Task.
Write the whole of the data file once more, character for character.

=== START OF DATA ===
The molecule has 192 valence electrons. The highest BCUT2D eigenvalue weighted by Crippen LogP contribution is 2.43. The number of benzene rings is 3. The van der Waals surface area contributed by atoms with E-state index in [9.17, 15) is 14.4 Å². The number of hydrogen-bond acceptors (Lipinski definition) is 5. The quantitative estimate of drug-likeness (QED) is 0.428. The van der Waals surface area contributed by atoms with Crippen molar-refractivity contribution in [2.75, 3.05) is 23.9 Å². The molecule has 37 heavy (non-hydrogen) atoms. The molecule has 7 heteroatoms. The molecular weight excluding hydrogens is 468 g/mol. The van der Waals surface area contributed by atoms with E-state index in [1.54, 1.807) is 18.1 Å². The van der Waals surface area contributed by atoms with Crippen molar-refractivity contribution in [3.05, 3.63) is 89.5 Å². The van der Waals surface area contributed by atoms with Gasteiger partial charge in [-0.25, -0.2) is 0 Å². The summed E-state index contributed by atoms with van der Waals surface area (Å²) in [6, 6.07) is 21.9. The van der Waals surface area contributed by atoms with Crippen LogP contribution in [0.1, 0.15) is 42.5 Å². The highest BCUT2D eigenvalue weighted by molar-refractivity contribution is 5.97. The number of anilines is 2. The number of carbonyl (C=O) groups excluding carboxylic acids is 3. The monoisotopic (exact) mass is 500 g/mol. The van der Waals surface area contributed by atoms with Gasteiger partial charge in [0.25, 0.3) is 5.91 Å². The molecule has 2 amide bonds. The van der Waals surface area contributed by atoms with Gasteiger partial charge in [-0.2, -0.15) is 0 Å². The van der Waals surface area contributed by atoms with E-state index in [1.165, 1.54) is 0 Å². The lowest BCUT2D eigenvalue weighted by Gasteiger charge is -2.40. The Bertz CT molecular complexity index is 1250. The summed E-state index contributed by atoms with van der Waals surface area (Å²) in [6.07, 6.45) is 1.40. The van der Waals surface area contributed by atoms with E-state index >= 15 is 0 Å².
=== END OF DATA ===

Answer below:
The molecule has 192 valence electrons. The highest BCUT2D eigenvalue weighted by Crippen LogP contribution is 2.43. The number of benzene rings is 3. The van der Waals surface area contributed by atoms with E-state index in [9.17, 15) is 14.4 Å². The number of hydrogen-bond acceptors (Lipinski definition) is 5. The quantitative estimate of drug-likeness (QED) is 0.428. The van der Waals surface area contributed by atoms with Crippen molar-refractivity contribution in [2.75, 3.05) is 23.9 Å². The molecule has 37 heavy (non-hydrogen) atoms. The molecule has 7 heteroatoms. The molecular weight excluding hydrogens is 468 g/mol. The van der Waals surface area contributed by atoms with E-state index in [1.54, 1.807) is 18.1 Å². The van der Waals surface area contributed by atoms with Crippen molar-refractivity contribution in [3.05, 3.63) is 89.5 Å². The van der Waals surface area contributed by atoms with Gasteiger partial charge in [-0.25, -0.2) is 0 Å². The summed E-state index contributed by atoms with van der Waals surface area (Å²) in [6, 6.07) is 21.9. The van der Waals surface area contributed by atoms with Crippen LogP contribution in [0.1, 0.15) is 42.5 Å². The highest BCUT2D eigenvalue weighted by molar-refractivity contribution is 5.97. The number of anilines is 2. The number of carbonyl (C=O) groups excluding carboxylic acids is 3. The monoisotopic (exact) mass is 500 g/mol. The van der Waals surface area contributed by atoms with Gasteiger partial charge in [0.25, 0.3) is 5.91 Å². The molecule has 2 amide bonds. The van der Waals surface area contributed by atoms with Gasteiger partial charge in [-0.2, -0.15) is 0 Å². The van der Waals surface area contributed by atoms with E-state index in [1.165, 1.54) is 0 Å². The lowest BCUT2D eigenvalue weighted by Gasteiger charge is -2.40. The Bertz CT molecular complexity index is 1250. The summed E-state index contributed by atoms with van der Waals surface area (Å²) in [6.07, 6.45) is 1.40. The van der Waals surface area contributed by atoms with E-state index >= 15 is 0 Å².